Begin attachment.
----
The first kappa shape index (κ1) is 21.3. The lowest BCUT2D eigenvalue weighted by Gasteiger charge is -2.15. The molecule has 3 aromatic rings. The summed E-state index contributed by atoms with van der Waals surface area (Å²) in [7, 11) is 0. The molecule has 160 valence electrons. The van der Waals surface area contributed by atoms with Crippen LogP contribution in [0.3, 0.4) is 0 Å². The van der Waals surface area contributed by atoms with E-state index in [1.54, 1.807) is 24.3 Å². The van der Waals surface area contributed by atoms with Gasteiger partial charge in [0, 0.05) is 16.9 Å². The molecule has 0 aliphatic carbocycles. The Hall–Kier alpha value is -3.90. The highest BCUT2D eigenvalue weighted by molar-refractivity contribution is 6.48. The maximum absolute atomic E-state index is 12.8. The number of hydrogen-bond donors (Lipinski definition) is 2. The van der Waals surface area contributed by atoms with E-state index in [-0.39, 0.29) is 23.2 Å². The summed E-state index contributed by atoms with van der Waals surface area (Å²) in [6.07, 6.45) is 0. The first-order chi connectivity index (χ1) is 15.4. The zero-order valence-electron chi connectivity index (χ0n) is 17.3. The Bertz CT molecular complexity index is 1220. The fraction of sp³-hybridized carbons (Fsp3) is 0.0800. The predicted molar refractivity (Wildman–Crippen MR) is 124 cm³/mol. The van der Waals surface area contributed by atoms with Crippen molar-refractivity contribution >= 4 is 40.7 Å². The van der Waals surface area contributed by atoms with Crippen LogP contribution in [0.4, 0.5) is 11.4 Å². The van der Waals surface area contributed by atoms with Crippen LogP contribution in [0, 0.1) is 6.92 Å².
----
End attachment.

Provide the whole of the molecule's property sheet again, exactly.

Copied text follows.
The first kappa shape index (κ1) is 21.3. The lowest BCUT2D eigenvalue weighted by Gasteiger charge is -2.15. The molecule has 3 aromatic rings. The summed E-state index contributed by atoms with van der Waals surface area (Å²) in [7, 11) is 0. The molecule has 160 valence electrons. The van der Waals surface area contributed by atoms with Crippen LogP contribution in [0.3, 0.4) is 0 Å². The van der Waals surface area contributed by atoms with E-state index in [1.54, 1.807) is 24.3 Å². The van der Waals surface area contributed by atoms with Gasteiger partial charge in [0, 0.05) is 16.9 Å². The molecule has 0 aliphatic carbocycles. The Hall–Kier alpha value is -3.90. The highest BCUT2D eigenvalue weighted by molar-refractivity contribution is 6.48. The maximum absolute atomic E-state index is 12.8. The number of hydrogen-bond donors (Lipinski definition) is 2. The van der Waals surface area contributed by atoms with E-state index in [-0.39, 0.29) is 23.2 Å². The summed E-state index contributed by atoms with van der Waals surface area (Å²) in [6.07, 6.45) is 0. The first-order chi connectivity index (χ1) is 15.4. The zero-order valence-electron chi connectivity index (χ0n) is 17.3. The Bertz CT molecular complexity index is 1220. The fraction of sp³-hybridized carbons (Fsp3) is 0.0800. The predicted molar refractivity (Wildman–Crippen MR) is 124 cm³/mol. The van der Waals surface area contributed by atoms with Crippen molar-refractivity contribution >= 4 is 40.7 Å². The van der Waals surface area contributed by atoms with Crippen LogP contribution in [0.4, 0.5) is 11.4 Å². The van der Waals surface area contributed by atoms with Crippen LogP contribution in [0, 0.1) is 6.92 Å².